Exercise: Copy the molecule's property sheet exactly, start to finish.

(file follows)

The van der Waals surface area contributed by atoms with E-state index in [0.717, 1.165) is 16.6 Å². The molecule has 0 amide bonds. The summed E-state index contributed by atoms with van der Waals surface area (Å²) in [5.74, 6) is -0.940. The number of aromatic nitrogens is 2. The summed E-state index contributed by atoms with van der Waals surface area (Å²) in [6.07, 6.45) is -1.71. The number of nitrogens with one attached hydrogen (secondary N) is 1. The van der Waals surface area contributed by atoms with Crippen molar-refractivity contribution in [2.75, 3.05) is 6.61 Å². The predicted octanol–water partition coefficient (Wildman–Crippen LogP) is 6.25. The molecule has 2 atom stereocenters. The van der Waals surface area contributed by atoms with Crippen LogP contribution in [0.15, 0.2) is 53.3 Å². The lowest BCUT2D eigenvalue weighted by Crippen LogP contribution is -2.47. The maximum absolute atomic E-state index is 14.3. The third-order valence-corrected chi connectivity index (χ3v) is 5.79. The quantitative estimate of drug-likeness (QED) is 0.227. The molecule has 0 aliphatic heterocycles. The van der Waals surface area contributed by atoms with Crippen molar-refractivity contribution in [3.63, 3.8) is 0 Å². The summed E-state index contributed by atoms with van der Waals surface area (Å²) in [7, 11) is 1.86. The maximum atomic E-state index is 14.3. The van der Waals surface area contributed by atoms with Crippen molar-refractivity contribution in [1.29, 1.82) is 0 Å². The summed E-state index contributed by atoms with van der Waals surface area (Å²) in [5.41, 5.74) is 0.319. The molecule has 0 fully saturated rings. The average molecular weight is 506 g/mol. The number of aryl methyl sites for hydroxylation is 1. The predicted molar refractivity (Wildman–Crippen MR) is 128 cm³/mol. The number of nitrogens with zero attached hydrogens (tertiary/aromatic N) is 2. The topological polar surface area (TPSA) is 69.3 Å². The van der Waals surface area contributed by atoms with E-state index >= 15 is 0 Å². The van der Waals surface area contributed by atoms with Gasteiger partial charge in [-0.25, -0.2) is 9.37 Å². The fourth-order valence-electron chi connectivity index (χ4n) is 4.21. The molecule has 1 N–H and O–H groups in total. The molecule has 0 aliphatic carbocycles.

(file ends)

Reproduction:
The van der Waals surface area contributed by atoms with E-state index in [0.717, 1.165) is 16.6 Å². The molecule has 0 amide bonds. The summed E-state index contributed by atoms with van der Waals surface area (Å²) in [5.74, 6) is -0.940. The number of aromatic nitrogens is 2. The summed E-state index contributed by atoms with van der Waals surface area (Å²) in [6.07, 6.45) is -1.71. The number of nitrogens with one attached hydrogen (secondary N) is 1. The van der Waals surface area contributed by atoms with Crippen molar-refractivity contribution in [2.75, 3.05) is 6.61 Å². The predicted octanol–water partition coefficient (Wildman–Crippen LogP) is 6.25. The molecule has 2 atom stereocenters. The van der Waals surface area contributed by atoms with Crippen LogP contribution in [0.15, 0.2) is 53.3 Å². The lowest BCUT2D eigenvalue weighted by Crippen LogP contribution is -2.47. The maximum absolute atomic E-state index is 14.3. The third-order valence-corrected chi connectivity index (χ3v) is 5.79. The quantitative estimate of drug-likeness (QED) is 0.227. The molecule has 0 aliphatic heterocycles. The van der Waals surface area contributed by atoms with Crippen molar-refractivity contribution in [3.63, 3.8) is 0 Å². The summed E-state index contributed by atoms with van der Waals surface area (Å²) in [7, 11) is 1.86. The maximum atomic E-state index is 14.3. The van der Waals surface area contributed by atoms with Crippen molar-refractivity contribution in [1.29, 1.82) is 0 Å². The summed E-state index contributed by atoms with van der Waals surface area (Å²) in [5.41, 5.74) is 0.319. The molecule has 0 fully saturated rings. The average molecular weight is 506 g/mol. The number of aryl methyl sites for hydroxylation is 1. The predicted molar refractivity (Wildman–Crippen MR) is 128 cm³/mol. The number of nitrogens with zero attached hydrogens (tertiary/aromatic N) is 2. The topological polar surface area (TPSA) is 69.3 Å². The van der Waals surface area contributed by atoms with E-state index >= 15 is 0 Å². The van der Waals surface area contributed by atoms with Gasteiger partial charge in [-0.25, -0.2) is 9.37 Å². The fourth-order valence-electron chi connectivity index (χ4n) is 4.21. The molecule has 1 N–H and O–H groups in total. The molecule has 0 aliphatic carbocycles.